Seattle-based brokerage John L. Scott offers users a "Neighborhood Wizard" tool that allows them to hand-draw boundaries on a map.
On the east coast, Virginia-based Long & Foster’s property search site displays the names of neighborhoods on map-based searches, and allows users to enter neighborhoods by name as an additional criteria when searching for homes.
But many others have yet to follow the lead of those large regional brokerages.
In addition to the cost of building or licensing boundaries, incorporating neighborhood search capabilities into a website can open "a big can of worms" over boundary definitions, Boero said.
The last thing agents want is a call from a client who’s upset that their listing broker’s website has their property showing up in Westwood, Calif., when they think of it as being in Bel Air, Calif., Boero said, using the Los Angeles suburbs as a hypothetical example.
Similarly, if a national franchise adopts boundary lines drawn by a third-party company for use on its public-facing property search site, those boundaries may differ from the ones their member brokers are accustomed to.
Instead of taking listings data and geocoding it in order to assign the properties to a neighborhood, another approach — one taken by Coldwell Banker Real Estate LLC, for example — is to let agents and brokers decide what neighborhood a home is in.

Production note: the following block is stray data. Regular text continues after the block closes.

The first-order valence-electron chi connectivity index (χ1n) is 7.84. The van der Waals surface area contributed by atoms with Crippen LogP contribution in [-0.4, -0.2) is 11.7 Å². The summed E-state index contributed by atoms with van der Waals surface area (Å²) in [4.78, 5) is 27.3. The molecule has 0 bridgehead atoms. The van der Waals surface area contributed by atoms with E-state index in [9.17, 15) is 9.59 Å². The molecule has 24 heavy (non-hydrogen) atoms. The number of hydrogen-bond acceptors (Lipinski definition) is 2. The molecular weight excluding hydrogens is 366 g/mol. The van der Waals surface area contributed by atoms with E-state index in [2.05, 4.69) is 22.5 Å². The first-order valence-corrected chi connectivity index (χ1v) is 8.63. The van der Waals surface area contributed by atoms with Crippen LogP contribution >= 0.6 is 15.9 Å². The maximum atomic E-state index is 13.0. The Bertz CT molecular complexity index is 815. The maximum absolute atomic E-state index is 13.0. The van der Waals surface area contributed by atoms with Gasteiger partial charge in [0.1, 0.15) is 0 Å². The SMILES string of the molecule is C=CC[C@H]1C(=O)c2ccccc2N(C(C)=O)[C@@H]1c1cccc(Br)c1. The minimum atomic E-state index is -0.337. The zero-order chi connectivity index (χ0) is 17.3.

Coldwell Banker recently launched a Beta test site that allows "long tail" searches for special property characteristics including neighborhood — if the agent inputting the listing has provided such information.
"If they don’t put ‘German Village’ in, it won’t come up," said Coldwell Banker spokesman David Siroti.
To take full advantage of the site’s new keyword search capabilities, agents must realize "they are no longer beholden to writing a property description where they are paying by the word," Siroty said.
"No longer do you need to work in code that only you understand — we are working diligently to unharness them, to train them to write really descriptive listings" instead of abbreviations.
(The brokerage’s main site offers a "Detailed search" page that may list some neighborhoods in a "city" drop box if brokers have provided that information, after users have elected a state, region and county).
The Switzerland of neighborhoods
One problem with leaving it up to agents and brokers to define what neighborhood a home is in is that boundaries can get fuzzy. …CONTINUED
As anybody who’s ever looked for an apartment on Craigslist can attest, landlords will sometimes take liberties in describing a rental unit’s location, claiming it’s in a more desirable neighborhood than it really is. Agents, under pressure from clients, might be tempted to do the same with a for-sale listing.
Such concessions are a "net zero sum game" because those agents and brokers also risk offending other clients who actually live in the preferred neighborhood, said Maponics’ Friend.